But knowing and doing are two different things. I think understanding what a food is doing in the body offers great motivation. So I wanna take a look at fruits, vegetables, whole grain, protein and fat, and their activity in the body. So to begin with, information from fruits and vegetables. Fruits and vegetables provide vitamins and minerals to the body.
They are a source of fiber. Fruits and vegetables are major players in the detoxification system. They're major players in the immune system. Fruits and vegetables help the acid alkaline balance [00:07:00] in the body, in fact, most alkaline in our diet comes from vegetables and fruit. Uh, so for instance, for bone health, uh, fruits and vegetables are very important because when alkaline is low in the body, maybe because we're not having enough fruits and vegetables,
when alkaline is low, the body will take alkaline out of the bone in the form of, of calcium. So very important for bone health among others. Fruits and vegetables contain phytonutrients. And a phytonutrient is a compound in plants that really act as the plant's protection. A plant is planted, it, it can't fight or defend itself against disease or blight or radiation from the sun.
And so that's what a phytonutrient is, is the plant's protection. So when we eat the plant, come to find out, it provides the same protection for us. Phytonutrients have been found to [00:08:00] enhance immune response; enhance cellular activity; phytonutrients can alter estrogen metabolism; they possess many, many anti-cancer properties;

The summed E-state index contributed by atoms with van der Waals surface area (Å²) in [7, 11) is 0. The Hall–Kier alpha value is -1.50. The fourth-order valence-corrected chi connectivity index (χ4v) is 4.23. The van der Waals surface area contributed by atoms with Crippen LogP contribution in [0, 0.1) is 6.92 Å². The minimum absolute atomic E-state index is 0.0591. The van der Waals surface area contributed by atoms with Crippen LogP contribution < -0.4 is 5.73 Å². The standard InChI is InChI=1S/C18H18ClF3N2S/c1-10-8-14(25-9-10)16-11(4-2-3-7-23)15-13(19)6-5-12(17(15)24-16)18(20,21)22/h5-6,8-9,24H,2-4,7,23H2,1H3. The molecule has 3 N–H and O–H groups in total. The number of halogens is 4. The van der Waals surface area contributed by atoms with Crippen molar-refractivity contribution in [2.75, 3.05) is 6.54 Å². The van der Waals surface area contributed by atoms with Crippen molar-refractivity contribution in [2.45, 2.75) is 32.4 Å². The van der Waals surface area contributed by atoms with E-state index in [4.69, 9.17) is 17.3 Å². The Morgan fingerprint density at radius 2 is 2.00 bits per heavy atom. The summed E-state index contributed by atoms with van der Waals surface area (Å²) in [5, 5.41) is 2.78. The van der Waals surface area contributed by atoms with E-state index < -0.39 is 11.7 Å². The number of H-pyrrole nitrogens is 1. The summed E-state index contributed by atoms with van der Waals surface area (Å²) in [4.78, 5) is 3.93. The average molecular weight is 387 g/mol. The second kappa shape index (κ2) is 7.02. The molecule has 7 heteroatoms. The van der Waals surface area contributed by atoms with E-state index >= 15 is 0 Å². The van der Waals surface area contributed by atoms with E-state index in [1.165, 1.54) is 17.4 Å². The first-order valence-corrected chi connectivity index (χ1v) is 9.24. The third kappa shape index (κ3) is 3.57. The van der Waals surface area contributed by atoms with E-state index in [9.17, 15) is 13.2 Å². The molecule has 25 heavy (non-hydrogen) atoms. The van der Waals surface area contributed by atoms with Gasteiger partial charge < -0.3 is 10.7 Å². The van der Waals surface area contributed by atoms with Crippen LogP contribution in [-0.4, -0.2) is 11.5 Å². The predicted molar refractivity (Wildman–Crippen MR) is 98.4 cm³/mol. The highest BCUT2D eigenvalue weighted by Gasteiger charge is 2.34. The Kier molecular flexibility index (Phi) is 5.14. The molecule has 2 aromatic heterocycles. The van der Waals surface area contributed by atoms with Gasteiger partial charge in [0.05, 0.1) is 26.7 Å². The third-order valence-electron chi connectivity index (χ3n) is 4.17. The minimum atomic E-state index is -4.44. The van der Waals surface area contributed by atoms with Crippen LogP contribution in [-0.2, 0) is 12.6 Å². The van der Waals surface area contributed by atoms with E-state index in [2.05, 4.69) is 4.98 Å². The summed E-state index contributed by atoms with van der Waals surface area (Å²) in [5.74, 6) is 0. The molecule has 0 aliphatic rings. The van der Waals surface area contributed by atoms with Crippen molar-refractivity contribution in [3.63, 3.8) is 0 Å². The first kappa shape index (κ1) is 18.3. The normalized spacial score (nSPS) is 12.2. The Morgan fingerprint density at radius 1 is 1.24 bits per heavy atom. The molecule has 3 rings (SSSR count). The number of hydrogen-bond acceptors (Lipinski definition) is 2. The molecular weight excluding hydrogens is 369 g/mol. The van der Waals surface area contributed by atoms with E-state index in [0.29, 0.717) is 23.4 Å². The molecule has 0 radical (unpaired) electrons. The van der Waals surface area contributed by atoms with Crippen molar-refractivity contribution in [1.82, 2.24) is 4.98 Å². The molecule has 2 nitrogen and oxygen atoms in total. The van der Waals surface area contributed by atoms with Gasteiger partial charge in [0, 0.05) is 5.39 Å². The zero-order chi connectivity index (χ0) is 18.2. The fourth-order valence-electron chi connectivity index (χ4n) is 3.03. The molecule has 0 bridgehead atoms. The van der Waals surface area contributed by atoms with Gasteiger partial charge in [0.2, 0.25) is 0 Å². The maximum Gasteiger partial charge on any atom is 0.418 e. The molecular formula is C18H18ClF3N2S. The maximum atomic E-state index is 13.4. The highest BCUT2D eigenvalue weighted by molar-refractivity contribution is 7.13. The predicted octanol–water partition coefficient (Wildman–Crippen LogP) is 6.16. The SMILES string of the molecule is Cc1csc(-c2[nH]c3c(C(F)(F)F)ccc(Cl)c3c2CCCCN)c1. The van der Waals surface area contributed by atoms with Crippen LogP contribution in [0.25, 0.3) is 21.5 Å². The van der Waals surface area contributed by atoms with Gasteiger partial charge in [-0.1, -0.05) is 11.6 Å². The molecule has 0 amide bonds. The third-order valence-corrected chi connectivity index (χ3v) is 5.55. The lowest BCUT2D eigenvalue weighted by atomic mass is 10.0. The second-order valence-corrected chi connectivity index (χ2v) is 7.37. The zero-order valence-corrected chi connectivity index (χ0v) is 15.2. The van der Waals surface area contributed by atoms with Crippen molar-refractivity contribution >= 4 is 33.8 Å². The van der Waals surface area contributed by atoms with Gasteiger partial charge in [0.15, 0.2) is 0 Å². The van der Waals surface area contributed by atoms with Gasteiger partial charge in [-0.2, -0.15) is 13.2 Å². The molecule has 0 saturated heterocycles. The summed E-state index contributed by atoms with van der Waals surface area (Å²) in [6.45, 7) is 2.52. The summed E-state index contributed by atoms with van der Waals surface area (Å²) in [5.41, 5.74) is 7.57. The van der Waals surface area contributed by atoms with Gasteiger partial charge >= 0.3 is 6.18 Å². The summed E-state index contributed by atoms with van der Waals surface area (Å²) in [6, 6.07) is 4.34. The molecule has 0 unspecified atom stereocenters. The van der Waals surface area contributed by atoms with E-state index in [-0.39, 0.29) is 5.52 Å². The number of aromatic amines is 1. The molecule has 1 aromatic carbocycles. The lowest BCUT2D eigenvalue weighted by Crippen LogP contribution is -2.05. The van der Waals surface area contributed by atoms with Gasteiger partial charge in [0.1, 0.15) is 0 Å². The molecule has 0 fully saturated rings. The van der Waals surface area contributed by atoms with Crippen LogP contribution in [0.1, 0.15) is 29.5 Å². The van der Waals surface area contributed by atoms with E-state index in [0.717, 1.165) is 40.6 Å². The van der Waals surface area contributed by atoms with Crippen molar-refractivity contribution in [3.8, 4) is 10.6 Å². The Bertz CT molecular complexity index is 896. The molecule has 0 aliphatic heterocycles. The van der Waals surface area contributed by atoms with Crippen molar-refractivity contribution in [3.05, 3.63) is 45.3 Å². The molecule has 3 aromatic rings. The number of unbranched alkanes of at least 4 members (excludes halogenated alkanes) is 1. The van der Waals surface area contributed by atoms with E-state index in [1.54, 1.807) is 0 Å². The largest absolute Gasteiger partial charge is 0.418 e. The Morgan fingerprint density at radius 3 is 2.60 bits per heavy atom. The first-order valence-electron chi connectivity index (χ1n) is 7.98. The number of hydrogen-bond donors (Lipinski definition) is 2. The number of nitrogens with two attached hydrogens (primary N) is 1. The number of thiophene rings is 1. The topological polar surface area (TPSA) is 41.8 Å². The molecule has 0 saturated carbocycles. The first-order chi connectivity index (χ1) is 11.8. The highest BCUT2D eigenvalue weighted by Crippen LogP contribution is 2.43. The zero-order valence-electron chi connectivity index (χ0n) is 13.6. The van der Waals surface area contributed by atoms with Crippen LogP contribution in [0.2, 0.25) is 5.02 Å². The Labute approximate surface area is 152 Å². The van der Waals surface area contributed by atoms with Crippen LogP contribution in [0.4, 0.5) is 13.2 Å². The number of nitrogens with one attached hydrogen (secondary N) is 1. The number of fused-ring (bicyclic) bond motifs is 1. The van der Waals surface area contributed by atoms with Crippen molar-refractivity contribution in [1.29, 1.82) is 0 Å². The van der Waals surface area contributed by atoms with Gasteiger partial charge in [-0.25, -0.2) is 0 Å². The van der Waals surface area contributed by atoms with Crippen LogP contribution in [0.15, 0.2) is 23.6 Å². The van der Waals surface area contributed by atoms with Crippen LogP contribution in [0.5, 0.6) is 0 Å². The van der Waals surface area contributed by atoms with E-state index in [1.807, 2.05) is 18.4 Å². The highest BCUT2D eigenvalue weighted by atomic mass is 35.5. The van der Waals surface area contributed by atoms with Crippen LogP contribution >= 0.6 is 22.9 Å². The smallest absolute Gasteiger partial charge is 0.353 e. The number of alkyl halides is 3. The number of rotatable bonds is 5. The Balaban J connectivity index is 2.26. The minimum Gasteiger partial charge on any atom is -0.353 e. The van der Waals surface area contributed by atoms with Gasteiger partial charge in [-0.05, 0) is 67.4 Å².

phytonutrients repair DNA damage; they aid in the detoxification system; they have anti-inflammatory properties; influence insulin and glucose balance. Fruits and vegetables such as cabbage, Brussels sprouts, broccoli, kale, cauliflower, and turnips; oranges, tangerines, lemons, limes, red grapes, red apples, cherries, onions, and garlic, teas, even foods as diverse as chickpeas, asparagus, tomatoes, roaming, lettuce, radishes, celery, beets, and cucumber.
All, for instance, support the liver in its ability to detoxify. The predominant phytonutrient in a food is indicated by the foods color. So dark green foods have [00:09:00] certain phytonutrients, light green, yellow, orange, purple. So it's important that we get plenty of all of those different types of fruits and vegetables in our diet.
Now, moving on to the information we get from whole grain. Whole grain helps to regulate blood sugar. It's a slowly processed carbohydrate. Whole grain is fuel for the good bacteria in the gut. Whole grain contributes to satiety making us feel full longer. Whole grain has been shown to reduce cholesterol and remove toxins by way of soluble fiber.
Whole grain improves digestive system function, and involved in neurotransmitter synthesis for sleep, for instance. When whole grain is refined, 60% of the calcium is lost. 85% of the magnesium we just talked about is lost. 77% potassium, 78% of the [00:10:00] zinc, 75% vitamins, 95% of fats, and 95% of fiber is lost.
There are many, many types of whole grain. Whole rye, wheat, oats, brown rice, wild rice, spelt, amaranth, buckwheat, buckwheat groats, bulgar, kamut, millet, cornmeal, barley, wheat germ, and quinoa.